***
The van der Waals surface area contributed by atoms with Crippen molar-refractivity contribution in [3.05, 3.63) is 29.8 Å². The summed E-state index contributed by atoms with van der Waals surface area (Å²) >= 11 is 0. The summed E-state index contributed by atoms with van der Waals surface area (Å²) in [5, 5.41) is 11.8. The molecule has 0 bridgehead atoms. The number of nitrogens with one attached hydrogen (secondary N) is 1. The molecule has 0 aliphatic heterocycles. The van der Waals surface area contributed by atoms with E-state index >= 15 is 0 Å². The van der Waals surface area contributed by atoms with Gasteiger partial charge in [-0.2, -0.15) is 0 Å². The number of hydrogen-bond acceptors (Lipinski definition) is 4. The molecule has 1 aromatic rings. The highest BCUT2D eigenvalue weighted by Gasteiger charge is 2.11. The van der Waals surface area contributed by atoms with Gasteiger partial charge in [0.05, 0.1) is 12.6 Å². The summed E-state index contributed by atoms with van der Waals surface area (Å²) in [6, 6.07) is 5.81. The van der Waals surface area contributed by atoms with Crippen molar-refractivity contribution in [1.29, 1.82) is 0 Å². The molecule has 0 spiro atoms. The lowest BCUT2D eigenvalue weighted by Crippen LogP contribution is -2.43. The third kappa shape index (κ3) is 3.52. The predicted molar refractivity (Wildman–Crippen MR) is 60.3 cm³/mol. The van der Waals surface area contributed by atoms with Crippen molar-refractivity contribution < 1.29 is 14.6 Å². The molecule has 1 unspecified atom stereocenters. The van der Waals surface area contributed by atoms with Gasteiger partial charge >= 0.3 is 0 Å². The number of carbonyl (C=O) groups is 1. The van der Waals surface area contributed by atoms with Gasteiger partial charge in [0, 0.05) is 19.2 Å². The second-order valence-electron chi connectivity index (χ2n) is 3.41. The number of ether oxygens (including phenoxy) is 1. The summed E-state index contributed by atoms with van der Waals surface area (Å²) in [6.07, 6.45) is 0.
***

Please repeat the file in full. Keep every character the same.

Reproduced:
The van der Waals surface area contributed by atoms with Crippen molar-refractivity contribution in [3.05, 3.63) is 29.8 Å². The summed E-state index contributed by atoms with van der Waals surface area (Å²) >= 11 is 0. The summed E-state index contributed by atoms with van der Waals surface area (Å²) in [5, 5.41) is 11.8. The molecule has 0 bridgehead atoms. The number of nitrogens with one attached hydrogen (secondary N) is 1. The molecule has 0 aliphatic heterocycles. The van der Waals surface area contributed by atoms with E-state index >= 15 is 0 Å². The van der Waals surface area contributed by atoms with Gasteiger partial charge in [-0.2, -0.15) is 0 Å². The number of hydrogen-bond acceptors (Lipinski definition) is 4. The molecule has 1 aromatic rings. The highest BCUT2D eigenvalue weighted by Gasteiger charge is 2.11. The van der Waals surface area contributed by atoms with Gasteiger partial charge in [0.05, 0.1) is 12.6 Å². The summed E-state index contributed by atoms with van der Waals surface area (Å²) in [6, 6.07) is 5.81. The van der Waals surface area contributed by atoms with Crippen molar-refractivity contribution in [1.29, 1.82) is 0 Å². The molecule has 0 spiro atoms. The lowest BCUT2D eigenvalue weighted by Crippen LogP contribution is -2.43. The third kappa shape index (κ3) is 3.52. The predicted molar refractivity (Wildman–Crippen MR) is 60.3 cm³/mol. The van der Waals surface area contributed by atoms with Crippen molar-refractivity contribution < 1.29 is 14.6 Å². The molecule has 1 unspecified atom stereocenters. The van der Waals surface area contributed by atoms with Gasteiger partial charge >= 0.3 is 0 Å². The number of carbonyl (C=O) groups is 1. The van der Waals surface area contributed by atoms with Gasteiger partial charge in [0, 0.05) is 19.2 Å². The second-order valence-electron chi connectivity index (χ2n) is 3.41. The number of ether oxygens (including phenoxy) is 1. The summed E-state index contributed by atoms with van der Waals surface area (Å²) in [6.07, 6.45) is 0.